Tuesday, July 03, 2007

Open Thread

Wishing U.S. readers of TWR a restful and enjoyable Independence Day. The Washington Realist will be on hiatus for the rest of the week. Spent most of today continuing to comment on the Kennebunkport mini-summit (good summaries of my further thinking in today's National Review and in tomorrow's International Herald Tribune.) A number of interesting topics for discussion over at National Interest online, including Thomas Carothers, Andrew J. Bacevich, Wayne Merry, Robert W. Merry and Amitai Etzioni debating democracy (something I'll do in a taped segment that will appear tomorrow on the Newshour, along with Lorne Craner, Amr Hamzawy and Anne-Marie Slaughter). Alexis Debat on what the UK terror plots should force us to re-evaluate about Al-Qaeda. The beginnings of a further conversation about the implications of a "world without the West." Plenty of material in the news headlines for discussion.

Since this is an open thread, and everybody in the US is getting drunk and blowing up watermelons…

"Al-Qaeda is now an ideology, and the attacks were not orchestrated from the top command".

Mr. Debat is convincing in his refutation of the home-grown hypothesis. But is it possible that there is more than one top command in play? The Japanese experience with leftist radicals in the 60s and 70s is that an ideologically driven movement will easily splinter (and that the violence between factions can be at least as horrifying as those inflicted on the enemy of the people). If indeed there are multiple sources of motivation, technology, and financing, then the struggle against the militant and radical Islamic version of terror will be that much more of a hard slog. There is an upside to fragmentation, though, in that resources will be fragmented as well (and possibly turned on each other).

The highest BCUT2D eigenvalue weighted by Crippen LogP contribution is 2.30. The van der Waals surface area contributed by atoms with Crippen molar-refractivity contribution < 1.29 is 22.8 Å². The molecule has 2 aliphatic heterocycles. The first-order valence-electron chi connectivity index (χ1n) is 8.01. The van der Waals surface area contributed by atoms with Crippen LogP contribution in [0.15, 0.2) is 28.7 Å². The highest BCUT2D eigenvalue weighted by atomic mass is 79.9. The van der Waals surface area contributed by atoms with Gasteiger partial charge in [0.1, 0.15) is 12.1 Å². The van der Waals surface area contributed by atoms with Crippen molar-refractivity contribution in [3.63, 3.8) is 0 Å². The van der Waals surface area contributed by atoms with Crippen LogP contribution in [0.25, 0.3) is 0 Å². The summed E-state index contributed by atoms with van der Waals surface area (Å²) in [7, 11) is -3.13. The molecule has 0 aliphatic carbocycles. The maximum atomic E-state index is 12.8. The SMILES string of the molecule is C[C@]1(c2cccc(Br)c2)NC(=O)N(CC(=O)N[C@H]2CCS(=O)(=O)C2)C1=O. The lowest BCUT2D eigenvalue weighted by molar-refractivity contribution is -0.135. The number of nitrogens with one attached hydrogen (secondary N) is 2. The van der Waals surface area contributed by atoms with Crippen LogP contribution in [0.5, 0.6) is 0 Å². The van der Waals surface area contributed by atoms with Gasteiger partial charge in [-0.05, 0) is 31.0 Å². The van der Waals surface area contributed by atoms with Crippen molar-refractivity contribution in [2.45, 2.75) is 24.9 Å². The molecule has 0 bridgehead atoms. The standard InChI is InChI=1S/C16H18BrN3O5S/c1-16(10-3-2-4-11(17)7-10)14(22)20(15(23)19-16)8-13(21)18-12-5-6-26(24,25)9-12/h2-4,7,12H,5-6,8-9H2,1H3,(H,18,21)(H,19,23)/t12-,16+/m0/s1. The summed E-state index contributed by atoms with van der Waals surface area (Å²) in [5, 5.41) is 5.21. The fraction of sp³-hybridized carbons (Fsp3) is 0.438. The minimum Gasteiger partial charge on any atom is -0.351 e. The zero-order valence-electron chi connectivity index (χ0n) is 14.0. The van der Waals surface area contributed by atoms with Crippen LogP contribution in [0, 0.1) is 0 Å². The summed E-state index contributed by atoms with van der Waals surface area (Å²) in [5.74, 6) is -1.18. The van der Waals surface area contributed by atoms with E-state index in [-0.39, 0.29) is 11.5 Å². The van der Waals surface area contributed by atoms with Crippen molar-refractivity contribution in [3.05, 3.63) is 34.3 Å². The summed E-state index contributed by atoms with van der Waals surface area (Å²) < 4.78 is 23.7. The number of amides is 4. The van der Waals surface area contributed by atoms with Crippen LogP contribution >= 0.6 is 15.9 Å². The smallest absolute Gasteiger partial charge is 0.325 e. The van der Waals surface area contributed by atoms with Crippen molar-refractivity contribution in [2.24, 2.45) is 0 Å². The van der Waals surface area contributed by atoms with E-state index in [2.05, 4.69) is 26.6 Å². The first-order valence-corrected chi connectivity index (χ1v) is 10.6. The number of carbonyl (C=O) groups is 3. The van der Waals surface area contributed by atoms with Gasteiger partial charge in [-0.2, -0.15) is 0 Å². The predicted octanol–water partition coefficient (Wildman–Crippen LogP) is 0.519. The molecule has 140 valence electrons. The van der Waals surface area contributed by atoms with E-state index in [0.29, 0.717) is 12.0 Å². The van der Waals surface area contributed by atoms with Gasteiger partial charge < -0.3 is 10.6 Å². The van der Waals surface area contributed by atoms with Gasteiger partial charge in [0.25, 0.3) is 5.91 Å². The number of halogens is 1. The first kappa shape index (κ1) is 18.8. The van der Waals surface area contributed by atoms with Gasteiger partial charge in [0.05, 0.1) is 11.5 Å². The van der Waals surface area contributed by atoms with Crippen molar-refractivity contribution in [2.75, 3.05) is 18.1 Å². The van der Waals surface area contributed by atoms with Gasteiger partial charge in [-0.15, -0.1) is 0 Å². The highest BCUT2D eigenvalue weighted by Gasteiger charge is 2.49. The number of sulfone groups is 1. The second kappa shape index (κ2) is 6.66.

"Poverty, lack of education and lack of integration feed radicalization and terrorism."

I thought that 9.11 had done away with this one. Maybe it's different in the UK. These most recent attempts are eerily reminiscent of the Aum Shinrikyo sarin attacks, which came with their own coterie of doctors and engineers from top Japanese schools.
Jun, in keeping with an earlier and very justifiable complaint, no one here really pays much attention to the Japanese experience especially with terrorism because that would be "different."

Off to get firecrackers to blow up watermelons.
You guys just do not seem to understand that you are in a religious war - Protestant states against Sunni Islam.

Large majorities of Muslims are convinced that you are out there to destroy Islam; i.e. the core of their personality.

An equivalent thing would have been the perception that US war aims in WWI were the destruction of Nihonismo; i.e. being Japanese.

Think of Bin Ladin as John Borwn and the attacks of 9/11 as equivalent to the attack at Harper's Ferry. Many Northerners, while disagreeing with John Brown's methods, agreed with his aims. The capture nd execution of John Brown did not prevent the Civil War eiher.

And the way you are going soon you will be at war with the Shia Muslims as well.
Starting another thread of conversation--Nik, do you think that the president is changing course again on Russia back toward closer partnership with Putin. I can't imagine he's too troubled by Putin's methods in Russia if he thinks he's the right guy to be running the country. And is Bush doing this in spite of the advisors around him?

In Japan, we whack our watermelons with a bat, blindfolded. You see, we're different.
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